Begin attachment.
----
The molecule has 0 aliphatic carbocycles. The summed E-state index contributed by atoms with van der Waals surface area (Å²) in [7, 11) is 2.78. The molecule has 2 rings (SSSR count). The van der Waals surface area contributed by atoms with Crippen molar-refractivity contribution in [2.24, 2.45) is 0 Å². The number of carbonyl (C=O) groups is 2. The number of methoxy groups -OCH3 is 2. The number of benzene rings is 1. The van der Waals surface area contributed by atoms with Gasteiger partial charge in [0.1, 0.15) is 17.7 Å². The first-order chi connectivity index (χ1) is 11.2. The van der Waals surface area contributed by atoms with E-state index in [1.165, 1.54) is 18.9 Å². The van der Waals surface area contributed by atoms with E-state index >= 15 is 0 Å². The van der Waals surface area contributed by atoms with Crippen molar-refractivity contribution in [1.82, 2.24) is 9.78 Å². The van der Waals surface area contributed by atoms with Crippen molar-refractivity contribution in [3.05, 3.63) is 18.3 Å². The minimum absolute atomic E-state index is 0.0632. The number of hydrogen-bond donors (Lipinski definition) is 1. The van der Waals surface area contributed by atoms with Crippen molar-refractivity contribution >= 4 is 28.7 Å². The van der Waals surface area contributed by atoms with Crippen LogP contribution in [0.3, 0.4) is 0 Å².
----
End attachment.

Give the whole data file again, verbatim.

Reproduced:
The molecule has 0 aliphatic carbocycles. The summed E-state index contributed by atoms with van der Waals surface area (Å²) in [7, 11) is 2.78. The molecule has 2 rings (SSSR count). The van der Waals surface area contributed by atoms with Crippen molar-refractivity contribution in [2.24, 2.45) is 0 Å². The number of carbonyl (C=O) groups is 2. The number of methoxy groups -OCH3 is 2. The number of benzene rings is 1. The van der Waals surface area contributed by atoms with Gasteiger partial charge in [0.1, 0.15) is 17.7 Å². The first-order chi connectivity index (χ1) is 11.2. The van der Waals surface area contributed by atoms with E-state index in [1.165, 1.54) is 18.9 Å². The van der Waals surface area contributed by atoms with E-state index >= 15 is 0 Å². The van der Waals surface area contributed by atoms with Crippen molar-refractivity contribution in [1.82, 2.24) is 9.78 Å². The van der Waals surface area contributed by atoms with Crippen molar-refractivity contribution in [3.05, 3.63) is 18.3 Å². The minimum absolute atomic E-state index is 0.0632. The number of hydrogen-bond donors (Lipinski definition) is 1. The van der Waals surface area contributed by atoms with Crippen molar-refractivity contribution >= 4 is 28.7 Å². The van der Waals surface area contributed by atoms with Crippen LogP contribution in [0.3, 0.4) is 0 Å².